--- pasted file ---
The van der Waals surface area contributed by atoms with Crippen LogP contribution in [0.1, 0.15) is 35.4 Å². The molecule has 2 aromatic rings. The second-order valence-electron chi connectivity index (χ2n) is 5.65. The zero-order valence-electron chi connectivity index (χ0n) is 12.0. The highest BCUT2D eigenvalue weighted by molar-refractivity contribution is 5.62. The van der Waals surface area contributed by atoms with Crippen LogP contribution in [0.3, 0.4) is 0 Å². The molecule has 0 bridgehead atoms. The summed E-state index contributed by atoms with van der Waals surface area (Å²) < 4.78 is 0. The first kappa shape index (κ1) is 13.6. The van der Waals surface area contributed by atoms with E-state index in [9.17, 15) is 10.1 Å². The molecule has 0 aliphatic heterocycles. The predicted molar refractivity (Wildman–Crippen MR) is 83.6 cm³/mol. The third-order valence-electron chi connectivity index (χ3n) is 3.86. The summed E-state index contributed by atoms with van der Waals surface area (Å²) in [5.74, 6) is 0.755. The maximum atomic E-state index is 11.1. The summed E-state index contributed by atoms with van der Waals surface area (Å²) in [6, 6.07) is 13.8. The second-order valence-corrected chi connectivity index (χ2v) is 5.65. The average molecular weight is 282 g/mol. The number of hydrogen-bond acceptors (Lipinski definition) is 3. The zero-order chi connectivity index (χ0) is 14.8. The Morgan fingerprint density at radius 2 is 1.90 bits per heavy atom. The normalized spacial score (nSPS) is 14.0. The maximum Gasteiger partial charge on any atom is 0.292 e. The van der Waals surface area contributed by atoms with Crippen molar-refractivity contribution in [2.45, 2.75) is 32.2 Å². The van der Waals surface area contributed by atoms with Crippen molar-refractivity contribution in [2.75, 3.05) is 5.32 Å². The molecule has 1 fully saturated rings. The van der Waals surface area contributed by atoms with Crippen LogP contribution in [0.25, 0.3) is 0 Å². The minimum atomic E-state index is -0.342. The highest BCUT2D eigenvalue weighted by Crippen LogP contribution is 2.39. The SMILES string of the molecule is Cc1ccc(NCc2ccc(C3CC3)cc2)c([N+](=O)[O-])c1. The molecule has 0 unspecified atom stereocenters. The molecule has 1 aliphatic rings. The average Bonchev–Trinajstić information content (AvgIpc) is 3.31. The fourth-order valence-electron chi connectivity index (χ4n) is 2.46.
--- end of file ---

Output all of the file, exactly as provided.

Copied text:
The van der Waals surface area contributed by atoms with Crippen LogP contribution in [0.1, 0.15) is 35.4 Å². The molecule has 2 aromatic rings. The second-order valence-electron chi connectivity index (χ2n) is 5.65. The zero-order valence-electron chi connectivity index (χ0n) is 12.0. The highest BCUT2D eigenvalue weighted by molar-refractivity contribution is 5.62. The van der Waals surface area contributed by atoms with Crippen LogP contribution in [0.3, 0.4) is 0 Å². The molecule has 0 bridgehead atoms. The summed E-state index contributed by atoms with van der Waals surface area (Å²) < 4.78 is 0. The first kappa shape index (κ1) is 13.6. The van der Waals surface area contributed by atoms with E-state index in [9.17, 15) is 10.1 Å². The molecule has 0 aliphatic heterocycles. The predicted molar refractivity (Wildman–Crippen MR) is 83.6 cm³/mol. The third-order valence-electron chi connectivity index (χ3n) is 3.86. The summed E-state index contributed by atoms with van der Waals surface area (Å²) in [5.74, 6) is 0.755. The maximum atomic E-state index is 11.1. The summed E-state index contributed by atoms with van der Waals surface area (Å²) in [6, 6.07) is 13.8. The second-order valence-corrected chi connectivity index (χ2v) is 5.65. The average molecular weight is 282 g/mol. The number of hydrogen-bond acceptors (Lipinski definition) is 3. The zero-order chi connectivity index (χ0) is 14.8. The Morgan fingerprint density at radius 2 is 1.90 bits per heavy atom. The normalized spacial score (nSPS) is 14.0. The maximum Gasteiger partial charge on any atom is 0.292 e. The van der Waals surface area contributed by atoms with Crippen molar-refractivity contribution in [2.45, 2.75) is 32.2 Å². The van der Waals surface area contributed by atoms with Crippen molar-refractivity contribution in [2.75, 3.05) is 5.32 Å². The molecule has 1 fully saturated rings. The van der Waals surface area contributed by atoms with Crippen LogP contribution in [0.25, 0.3) is 0 Å². The minimum atomic E-state index is -0.342. The highest BCUT2D eigenvalue weighted by Crippen LogP contribution is 2.39. The SMILES string of the molecule is Cc1ccc(NCc2ccc(C3CC3)cc2)c([N+](=O)[O-])c1. The molecule has 0 unspecified atom stereocenters. The molecule has 1 aliphatic rings. The average Bonchev–Trinajstić information content (AvgIpc) is 3.31. The fourth-order valence-electron chi connectivity index (χ4n) is 2.46.